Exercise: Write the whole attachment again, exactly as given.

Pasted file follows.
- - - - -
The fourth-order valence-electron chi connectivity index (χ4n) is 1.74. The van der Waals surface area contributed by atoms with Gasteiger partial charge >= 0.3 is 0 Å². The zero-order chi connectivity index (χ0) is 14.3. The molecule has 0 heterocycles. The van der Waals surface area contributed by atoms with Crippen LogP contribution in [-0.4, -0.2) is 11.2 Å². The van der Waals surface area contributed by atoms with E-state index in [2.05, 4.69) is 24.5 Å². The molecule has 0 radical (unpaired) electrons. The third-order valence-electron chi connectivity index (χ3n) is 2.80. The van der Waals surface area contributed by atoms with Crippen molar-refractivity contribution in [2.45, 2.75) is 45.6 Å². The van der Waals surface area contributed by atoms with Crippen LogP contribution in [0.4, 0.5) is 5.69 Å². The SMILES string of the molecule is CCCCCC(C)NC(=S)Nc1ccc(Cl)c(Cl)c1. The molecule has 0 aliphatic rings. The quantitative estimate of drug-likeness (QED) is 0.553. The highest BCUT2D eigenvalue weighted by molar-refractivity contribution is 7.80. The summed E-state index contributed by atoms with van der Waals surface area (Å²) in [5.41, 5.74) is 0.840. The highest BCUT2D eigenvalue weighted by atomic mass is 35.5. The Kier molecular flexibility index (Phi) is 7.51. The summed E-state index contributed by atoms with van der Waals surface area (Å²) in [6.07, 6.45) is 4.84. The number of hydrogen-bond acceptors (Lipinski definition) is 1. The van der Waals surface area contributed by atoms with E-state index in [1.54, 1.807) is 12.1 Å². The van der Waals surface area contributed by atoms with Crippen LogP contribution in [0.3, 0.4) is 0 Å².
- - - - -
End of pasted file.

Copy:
The fourth-order valence-electron chi connectivity index (χ4n) is 1.74. The van der Waals surface area contributed by atoms with Gasteiger partial charge >= 0.3 is 0 Å². The zero-order chi connectivity index (χ0) is 14.3. The molecule has 0 heterocycles. The van der Waals surface area contributed by atoms with Crippen LogP contribution in [-0.4, -0.2) is 11.2 Å². The van der Waals surface area contributed by atoms with E-state index in [2.05, 4.69) is 24.5 Å². The molecule has 0 radical (unpaired) electrons. The third-order valence-electron chi connectivity index (χ3n) is 2.80. The van der Waals surface area contributed by atoms with Crippen molar-refractivity contribution in [2.45, 2.75) is 45.6 Å². The van der Waals surface area contributed by atoms with Crippen LogP contribution in [0.4, 0.5) is 5.69 Å². The SMILES string of the molecule is CCCCCC(C)NC(=S)Nc1ccc(Cl)c(Cl)c1. The molecule has 0 aliphatic rings. The quantitative estimate of drug-likeness (QED) is 0.553. The highest BCUT2D eigenvalue weighted by molar-refractivity contribution is 7.80. The summed E-state index contributed by atoms with van der Waals surface area (Å²) in [5.41, 5.74) is 0.840. The highest BCUT2D eigenvalue weighted by atomic mass is 35.5. The Kier molecular flexibility index (Phi) is 7.51. The summed E-state index contributed by atoms with van der Waals surface area (Å²) in [6.07, 6.45) is 4.84. The number of hydrogen-bond acceptors (Lipinski definition) is 1. The van der Waals surface area contributed by atoms with E-state index in [1.54, 1.807) is 12.1 Å². The van der Waals surface area contributed by atoms with Crippen LogP contribution in [0.3, 0.4) is 0 Å².